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The Sheet of Glass and Other Tropes

Emma_Clare at 12:00AM, June 8, 2018
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Tropes aren’t bad. In fact, they are a useful and, at times, necessary shorthand that creators, particularly in the webcomic field, can wield to enhance their work. J Hillis Miller posited a trope as, “… the use of figurative language, via word, phrase or an image, for artistic effect.”

Every genre and sub-genre has their conventions or set of tropes that go on to define a work as belonging to that category. For instance, a science fiction story is expected to have a focus on technology, space exploration often set in the distant future where society has evolved be it for good or bad. The tropes for that genre might include the use of advanced technology (usually video phones), intergalactic governments, elaborate post-apocalyptic gangs, all the control rooms or even futuristic slang or colloquialisms. These tropes act as a shorthand, indicating to the audience a set of expectations.

You can even use tropes as a way to establish the groundwork for you to later subvert. For instance, say you are writing a comedy comic and you want to use the trope of two workmen walking across the road with a pane of glass that a car almost hits for comedic effect. You’ve set your audience up. They know what the gag is and how it plays out. TV tropes offers an entire list of way to subvert the trope, my favourite being, “If the car drives through the pane of glass, but it's the car that shatters (instead of the glass), it's inverted (and a very shoddily-built car at that).”


(Awesome example of subverting a classic superhero trope)

Once you know what genre and sub-genre you’re writing for, have a look at what tropes you can include and maybe even subvert. It can keep your work fresh whilst also providing a neat little shorthand to help your readers.

Don’t forget, we’ll be chatting about tropes on the Quackchat this coming Sunday evening at 5.30pm EST. Come join us on Twitter for the hour and let us know about your experiences with tropes. In the meantime, let us know what tropes you’ve included and possibly subverted in your webcomic in the comments below!

Till next time lovelies!

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anonymous?

KimLuster at 10:50AM, June 8, 2018

Without Tropes, you wouldn't have Genres! Without Genres, you have everybody having to dig way too deep to discover if a Work is to their likes and tastes. Wanna appeal to fans of Westerns? Your covers and advertisements probably should avoid certain colors (nix the green countrysides) and include things like 6-guns and sunsets. Tropes can be overused, but also underused. The good works find that balance! And TV Tropes...! So many hours of my life lost on that site!!

bravo1102 at 8:26AM, June 8, 2018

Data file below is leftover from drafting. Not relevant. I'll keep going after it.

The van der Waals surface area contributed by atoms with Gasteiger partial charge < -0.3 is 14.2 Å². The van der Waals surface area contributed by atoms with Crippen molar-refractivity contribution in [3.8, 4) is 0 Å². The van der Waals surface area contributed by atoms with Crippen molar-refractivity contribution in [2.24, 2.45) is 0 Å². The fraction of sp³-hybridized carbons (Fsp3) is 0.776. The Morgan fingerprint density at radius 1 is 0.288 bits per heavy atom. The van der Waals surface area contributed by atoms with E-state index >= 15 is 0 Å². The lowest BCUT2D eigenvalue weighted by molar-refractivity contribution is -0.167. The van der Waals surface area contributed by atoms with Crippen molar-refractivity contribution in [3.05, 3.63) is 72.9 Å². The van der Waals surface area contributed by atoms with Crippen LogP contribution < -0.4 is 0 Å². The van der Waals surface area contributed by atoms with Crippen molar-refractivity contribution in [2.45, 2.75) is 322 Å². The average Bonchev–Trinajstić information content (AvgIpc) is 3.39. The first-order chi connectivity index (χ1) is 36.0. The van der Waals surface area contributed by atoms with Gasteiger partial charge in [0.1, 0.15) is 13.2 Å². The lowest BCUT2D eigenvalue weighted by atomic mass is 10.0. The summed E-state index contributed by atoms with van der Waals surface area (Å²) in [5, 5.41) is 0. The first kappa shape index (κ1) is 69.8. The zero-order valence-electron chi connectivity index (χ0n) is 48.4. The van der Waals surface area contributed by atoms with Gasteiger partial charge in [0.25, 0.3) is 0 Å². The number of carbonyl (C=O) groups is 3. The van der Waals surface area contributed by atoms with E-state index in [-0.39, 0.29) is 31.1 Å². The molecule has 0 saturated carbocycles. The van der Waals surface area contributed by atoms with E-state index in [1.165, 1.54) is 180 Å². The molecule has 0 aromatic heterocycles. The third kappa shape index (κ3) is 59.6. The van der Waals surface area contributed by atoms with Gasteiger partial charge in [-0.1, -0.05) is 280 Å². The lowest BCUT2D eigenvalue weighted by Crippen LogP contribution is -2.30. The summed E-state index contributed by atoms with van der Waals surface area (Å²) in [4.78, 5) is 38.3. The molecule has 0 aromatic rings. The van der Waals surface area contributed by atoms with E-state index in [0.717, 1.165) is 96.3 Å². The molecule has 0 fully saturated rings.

Remember many tropes were heavily influenced by the medium they originated in. So many are based on the physical limitations of the stage or movie making. Some are based on formula storytelling forced by magazine serialization and page length and layout. That's why knowing origins can be so valuable. With a steadicam you can do right control rooms. :)

bravo1102 at 8:06AM, June 8, 2018

You forgot submarines. That's really the best example of what a spaceship bridge would be like. It's kind of what they did in Star Trek. All the departments are there like a sub but stretched out so you can get a camera in there.

ozoneocean at 7:54AM, June 8, 2018

Love this topic! I find that you really HAVE to know where tropes come from and the real reasons why they're used before you can properly use them yourself if you're doing something serious. If it's comedy and you're parodying the trope then it doesn't matter, go wild! Control rooms in SciFi are a good example, they come from a few sources depending on the context: typically they're based on NASA mission control, American military general staff HQ, or the bridge of a battleship- you shouldn't really base your control room on that used by another SciFi source because they used their's for a certain reason and your needs might not be the same... Maybe you need to base yours on a modern civilian ship (oil tanker, oceanliner etc, they're all the same), maybe it needs to be like that in a mining operation, or a power station, or even a TV production control room?

bravo1102 at 4:11AM, June 8, 2018

I'm a subversive kind of guy. I've actually chased down certain gags to see where they came from so I can see what it was like as a fresh new idea.

MOrgan at 1:01AM, June 8, 2018

I've done the People Sit In Chairs trope, but I haven't Raped The Dog. ;-) (Aren't in-jokes fun?) I did do the pane of glass one not too long ago http://www.theduckwebcomics.com/M_Organ_Art/5568856/


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